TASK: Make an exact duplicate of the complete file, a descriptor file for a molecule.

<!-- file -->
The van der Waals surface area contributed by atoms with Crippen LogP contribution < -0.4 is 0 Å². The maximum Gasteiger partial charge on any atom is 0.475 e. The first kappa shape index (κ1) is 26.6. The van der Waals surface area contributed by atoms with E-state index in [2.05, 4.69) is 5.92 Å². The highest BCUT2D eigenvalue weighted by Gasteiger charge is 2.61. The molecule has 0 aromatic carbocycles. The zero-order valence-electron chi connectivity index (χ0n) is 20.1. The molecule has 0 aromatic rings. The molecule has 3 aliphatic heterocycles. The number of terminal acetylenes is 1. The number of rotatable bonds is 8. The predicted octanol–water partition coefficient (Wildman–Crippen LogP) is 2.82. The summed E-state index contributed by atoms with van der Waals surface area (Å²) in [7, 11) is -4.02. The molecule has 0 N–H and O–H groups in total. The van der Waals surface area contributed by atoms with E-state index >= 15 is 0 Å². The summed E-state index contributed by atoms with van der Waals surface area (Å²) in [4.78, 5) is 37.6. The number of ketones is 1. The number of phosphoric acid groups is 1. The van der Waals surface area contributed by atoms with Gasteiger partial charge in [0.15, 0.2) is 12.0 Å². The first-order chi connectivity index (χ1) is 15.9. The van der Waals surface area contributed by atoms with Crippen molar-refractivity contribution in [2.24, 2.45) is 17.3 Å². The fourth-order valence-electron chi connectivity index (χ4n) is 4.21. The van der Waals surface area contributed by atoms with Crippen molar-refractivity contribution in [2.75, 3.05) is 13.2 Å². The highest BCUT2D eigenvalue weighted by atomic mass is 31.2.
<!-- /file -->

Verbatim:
The van der Waals surface area contributed by atoms with Crippen LogP contribution < -0.4 is 0 Å². The maximum Gasteiger partial charge on any atom is 0.475 e. The first kappa shape index (κ1) is 26.6. The van der Waals surface area contributed by atoms with E-state index in [2.05, 4.69) is 5.92 Å². The highest BCUT2D eigenvalue weighted by Gasteiger charge is 2.61. The molecule has 0 aromatic carbocycles. The zero-order valence-electron chi connectivity index (χ0n) is 20.1. The molecule has 0 aromatic rings. The molecule has 3 aliphatic heterocycles. The number of terminal acetylenes is 1. The number of rotatable bonds is 8. The predicted octanol–water partition coefficient (Wildman–Crippen LogP) is 2.82. The summed E-state index contributed by atoms with van der Waals surface area (Å²) in [7, 11) is -4.02. The molecule has 0 N–H and O–H groups in total. The van der Waals surface area contributed by atoms with E-state index >= 15 is 0 Å². The summed E-state index contributed by atoms with van der Waals surface area (Å²) in [4.78, 5) is 37.6. The number of ketones is 1. The number of phosphoric acid groups is 1. The van der Waals surface area contributed by atoms with Gasteiger partial charge in [0.15, 0.2) is 12.0 Å². The first-order chi connectivity index (χ1) is 15.9. The van der Waals surface area contributed by atoms with Crippen molar-refractivity contribution in [2.24, 2.45) is 17.3 Å². The fourth-order valence-electron chi connectivity index (χ4n) is 4.21. The van der Waals surface area contributed by atoms with Crippen molar-refractivity contribution in [2.75, 3.05) is 13.2 Å². The highest BCUT2D eigenvalue weighted by atomic mass is 31.2.